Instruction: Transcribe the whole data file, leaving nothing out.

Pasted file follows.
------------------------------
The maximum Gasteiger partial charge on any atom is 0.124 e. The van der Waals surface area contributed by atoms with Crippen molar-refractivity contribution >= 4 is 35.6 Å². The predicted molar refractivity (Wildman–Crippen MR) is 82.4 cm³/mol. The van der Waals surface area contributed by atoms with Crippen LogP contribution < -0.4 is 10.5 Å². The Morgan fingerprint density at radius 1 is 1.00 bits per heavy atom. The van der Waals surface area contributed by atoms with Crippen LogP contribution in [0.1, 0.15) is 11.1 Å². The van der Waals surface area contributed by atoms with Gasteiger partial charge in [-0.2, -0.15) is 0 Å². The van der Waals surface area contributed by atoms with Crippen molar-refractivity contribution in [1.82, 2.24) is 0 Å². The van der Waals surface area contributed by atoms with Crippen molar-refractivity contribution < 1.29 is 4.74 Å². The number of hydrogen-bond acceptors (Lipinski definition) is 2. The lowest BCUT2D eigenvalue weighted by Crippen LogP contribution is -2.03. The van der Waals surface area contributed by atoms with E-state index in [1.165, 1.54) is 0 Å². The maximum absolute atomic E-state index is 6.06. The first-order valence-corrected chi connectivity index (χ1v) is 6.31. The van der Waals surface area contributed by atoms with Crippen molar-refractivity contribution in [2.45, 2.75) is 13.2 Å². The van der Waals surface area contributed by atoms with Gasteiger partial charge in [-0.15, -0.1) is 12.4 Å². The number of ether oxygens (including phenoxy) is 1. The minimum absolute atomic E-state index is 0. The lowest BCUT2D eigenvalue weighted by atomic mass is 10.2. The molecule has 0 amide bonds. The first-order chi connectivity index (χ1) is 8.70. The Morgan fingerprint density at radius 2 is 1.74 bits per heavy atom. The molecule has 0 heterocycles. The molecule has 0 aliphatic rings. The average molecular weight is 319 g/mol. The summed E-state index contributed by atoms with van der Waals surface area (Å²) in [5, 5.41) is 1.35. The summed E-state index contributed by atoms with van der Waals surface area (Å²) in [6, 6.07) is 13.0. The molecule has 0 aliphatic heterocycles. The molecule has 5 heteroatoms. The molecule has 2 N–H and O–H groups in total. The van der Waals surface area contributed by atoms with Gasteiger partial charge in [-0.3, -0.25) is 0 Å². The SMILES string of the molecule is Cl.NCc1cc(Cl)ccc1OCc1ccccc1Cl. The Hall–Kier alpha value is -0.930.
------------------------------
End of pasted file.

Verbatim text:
The maximum Gasteiger partial charge on any atom is 0.124 e. The van der Waals surface area contributed by atoms with Crippen molar-refractivity contribution >= 4 is 35.6 Å². The predicted molar refractivity (Wildman–Crippen MR) is 82.4 cm³/mol. The van der Waals surface area contributed by atoms with Crippen LogP contribution < -0.4 is 10.5 Å². The Morgan fingerprint density at radius 1 is 1.00 bits per heavy atom. The van der Waals surface area contributed by atoms with Crippen LogP contribution in [0.1, 0.15) is 11.1 Å². The van der Waals surface area contributed by atoms with Gasteiger partial charge in [-0.2, -0.15) is 0 Å². The van der Waals surface area contributed by atoms with Crippen molar-refractivity contribution in [1.82, 2.24) is 0 Å². The van der Waals surface area contributed by atoms with Crippen molar-refractivity contribution < 1.29 is 4.74 Å². The number of hydrogen-bond acceptors (Lipinski definition) is 2. The lowest BCUT2D eigenvalue weighted by Crippen LogP contribution is -2.03. The van der Waals surface area contributed by atoms with E-state index in [1.165, 1.54) is 0 Å². The maximum absolute atomic E-state index is 6.06. The first-order valence-corrected chi connectivity index (χ1v) is 6.31. The van der Waals surface area contributed by atoms with Crippen molar-refractivity contribution in [2.45, 2.75) is 13.2 Å². The van der Waals surface area contributed by atoms with Gasteiger partial charge in [-0.15, -0.1) is 12.4 Å². The number of ether oxygens (including phenoxy) is 1. The minimum absolute atomic E-state index is 0. The lowest BCUT2D eigenvalue weighted by atomic mass is 10.2. The molecule has 0 amide bonds. The first-order chi connectivity index (χ1) is 8.70. The Morgan fingerprint density at radius 2 is 1.74 bits per heavy atom. The molecule has 0 heterocycles. The molecule has 0 aliphatic rings. The average molecular weight is 319 g/mol. The summed E-state index contributed by atoms with van der Waals surface area (Å²) in [5, 5.41) is 1.35. The summed E-state index contributed by atoms with van der Waals surface area (Å²) in [6, 6.07) is 13.0. The molecule has 0 aliphatic heterocycles. The molecule has 5 heteroatoms. The molecule has 2 N–H and O–H groups in total. The van der Waals surface area contributed by atoms with Gasteiger partial charge in [-0.3, -0.25) is 0 Å². The SMILES string of the molecule is Cl.NCc1cc(Cl)ccc1OCc1ccccc1Cl. The Hall–Kier alpha value is -0.930.